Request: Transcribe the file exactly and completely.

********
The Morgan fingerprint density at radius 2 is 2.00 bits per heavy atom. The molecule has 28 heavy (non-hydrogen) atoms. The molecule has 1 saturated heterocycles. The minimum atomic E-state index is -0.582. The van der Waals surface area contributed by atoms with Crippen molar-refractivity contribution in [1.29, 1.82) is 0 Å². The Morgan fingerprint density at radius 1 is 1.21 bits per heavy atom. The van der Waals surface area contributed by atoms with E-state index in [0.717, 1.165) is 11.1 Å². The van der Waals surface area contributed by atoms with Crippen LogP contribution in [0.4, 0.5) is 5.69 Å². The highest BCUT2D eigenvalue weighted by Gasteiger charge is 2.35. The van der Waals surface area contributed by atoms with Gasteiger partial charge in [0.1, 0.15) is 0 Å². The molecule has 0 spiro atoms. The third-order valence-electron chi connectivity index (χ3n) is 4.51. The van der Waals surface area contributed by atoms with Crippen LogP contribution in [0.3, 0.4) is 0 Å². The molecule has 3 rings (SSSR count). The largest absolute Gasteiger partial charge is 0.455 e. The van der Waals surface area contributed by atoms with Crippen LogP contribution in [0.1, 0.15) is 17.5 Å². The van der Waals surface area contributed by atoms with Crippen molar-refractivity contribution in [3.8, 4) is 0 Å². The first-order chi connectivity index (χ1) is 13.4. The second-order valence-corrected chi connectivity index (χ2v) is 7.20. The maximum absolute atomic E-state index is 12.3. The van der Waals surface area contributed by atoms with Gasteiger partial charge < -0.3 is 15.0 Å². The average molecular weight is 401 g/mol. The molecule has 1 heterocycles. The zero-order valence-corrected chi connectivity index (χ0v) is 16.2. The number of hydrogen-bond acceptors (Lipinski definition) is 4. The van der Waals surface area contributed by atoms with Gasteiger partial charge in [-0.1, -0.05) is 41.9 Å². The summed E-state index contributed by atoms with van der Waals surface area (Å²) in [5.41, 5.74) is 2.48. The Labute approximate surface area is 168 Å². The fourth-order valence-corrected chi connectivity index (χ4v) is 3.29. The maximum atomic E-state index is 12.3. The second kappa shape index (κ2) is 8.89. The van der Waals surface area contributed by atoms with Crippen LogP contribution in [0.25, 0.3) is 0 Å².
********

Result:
The Morgan fingerprint density at radius 2 is 2.00 bits per heavy atom. The molecule has 28 heavy (non-hydrogen) atoms. The molecule has 1 saturated heterocycles. The minimum atomic E-state index is -0.582. The van der Waals surface area contributed by atoms with Crippen molar-refractivity contribution in [1.29, 1.82) is 0 Å². The Morgan fingerprint density at radius 1 is 1.21 bits per heavy atom. The van der Waals surface area contributed by atoms with E-state index in [0.717, 1.165) is 11.1 Å². The van der Waals surface area contributed by atoms with Crippen LogP contribution in [0.4, 0.5) is 5.69 Å². The highest BCUT2D eigenvalue weighted by Gasteiger charge is 2.35. The van der Waals surface area contributed by atoms with Gasteiger partial charge in [0.1, 0.15) is 0 Å². The molecule has 0 spiro atoms. The third-order valence-electron chi connectivity index (χ3n) is 4.51. The van der Waals surface area contributed by atoms with Crippen LogP contribution in [0.3, 0.4) is 0 Å². The molecule has 3 rings (SSSR count). The largest absolute Gasteiger partial charge is 0.455 e. The van der Waals surface area contributed by atoms with Crippen LogP contribution in [0.1, 0.15) is 17.5 Å². The van der Waals surface area contributed by atoms with Crippen molar-refractivity contribution in [3.8, 4) is 0 Å². The first-order chi connectivity index (χ1) is 13.4. The second-order valence-corrected chi connectivity index (χ2v) is 7.20. The maximum absolute atomic E-state index is 12.3. The van der Waals surface area contributed by atoms with Gasteiger partial charge < -0.3 is 15.0 Å². The average molecular weight is 401 g/mol. The molecule has 1 heterocycles. The zero-order valence-corrected chi connectivity index (χ0v) is 16.2. The number of hydrogen-bond acceptors (Lipinski definition) is 4. The van der Waals surface area contributed by atoms with Gasteiger partial charge in [-0.1, -0.05) is 41.9 Å². The summed E-state index contributed by atoms with van der Waals surface area (Å²) in [5.41, 5.74) is 2.48. The Labute approximate surface area is 168 Å². The fourth-order valence-corrected chi connectivity index (χ4v) is 3.29. The maximum atomic E-state index is 12.3. The second kappa shape index (κ2) is 8.89. The van der Waals surface area contributed by atoms with Crippen LogP contribution in [0.25, 0.3) is 0 Å².